How mathematics is important for a physicist.

By any reasonable standard, nobody in the classroom would resist the striking artistry that the equations had proven to us. I had often wondered what it took to make such complex equations that are complainant to reality. Now I know and wish I knew it earlier.

In order to make an equation that is complaisnt to reality, a physicist runs experiment, measures data points, plots the data points, figures out a mathematical expressions that when plotted, matches the data points. This is what experimentalist do.

The second strategy involve a theorist looking at a whole bunch of different specific equations, which arise from doing all sort of specific experiment, and tries to look for mathematical patterns. If the physicist is lucky and clever, he or she can see a pattern and write down a general equation which when applied to different situations, reduce down to the various specific equations.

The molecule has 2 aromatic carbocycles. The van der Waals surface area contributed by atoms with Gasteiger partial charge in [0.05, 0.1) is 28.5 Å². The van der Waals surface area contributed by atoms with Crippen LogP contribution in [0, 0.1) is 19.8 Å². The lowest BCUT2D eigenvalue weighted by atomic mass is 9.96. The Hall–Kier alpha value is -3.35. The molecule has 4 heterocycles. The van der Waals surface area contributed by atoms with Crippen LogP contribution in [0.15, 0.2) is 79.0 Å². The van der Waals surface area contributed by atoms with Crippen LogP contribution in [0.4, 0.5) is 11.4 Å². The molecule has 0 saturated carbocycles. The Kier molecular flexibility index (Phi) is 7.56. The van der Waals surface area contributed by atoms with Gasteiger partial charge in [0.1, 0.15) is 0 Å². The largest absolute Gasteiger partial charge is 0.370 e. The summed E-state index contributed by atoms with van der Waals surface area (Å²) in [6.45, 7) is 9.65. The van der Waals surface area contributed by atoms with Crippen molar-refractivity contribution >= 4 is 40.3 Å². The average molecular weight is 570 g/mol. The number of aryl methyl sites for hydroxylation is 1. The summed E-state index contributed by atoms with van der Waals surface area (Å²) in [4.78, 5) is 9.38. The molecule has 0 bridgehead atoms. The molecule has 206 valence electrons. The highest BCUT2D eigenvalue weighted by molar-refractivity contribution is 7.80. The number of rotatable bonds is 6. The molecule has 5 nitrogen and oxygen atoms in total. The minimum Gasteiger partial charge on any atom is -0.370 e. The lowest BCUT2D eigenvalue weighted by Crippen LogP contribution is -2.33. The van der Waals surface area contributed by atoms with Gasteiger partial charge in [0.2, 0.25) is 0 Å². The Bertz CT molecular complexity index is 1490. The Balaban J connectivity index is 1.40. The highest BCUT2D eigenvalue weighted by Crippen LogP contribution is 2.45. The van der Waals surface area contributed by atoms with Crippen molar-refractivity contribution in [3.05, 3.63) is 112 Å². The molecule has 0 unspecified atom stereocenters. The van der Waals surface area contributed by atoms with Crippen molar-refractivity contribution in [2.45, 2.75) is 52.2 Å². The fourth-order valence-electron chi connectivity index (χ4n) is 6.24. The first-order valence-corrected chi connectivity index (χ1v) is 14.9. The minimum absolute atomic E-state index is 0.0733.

If the physicist had done a good job,he or she can find a general expressions that will be true in all situation—as long as the rules of maths and physics are carefully defined and applied.

So, a physicist job is to work out premises which follows nature. He or she does this by manipulating the premises mathematically and finding the relationship. Either observation follows the prediction or they don’t. If they don’t, no matter how elegant the math is, one proposition was just wrong.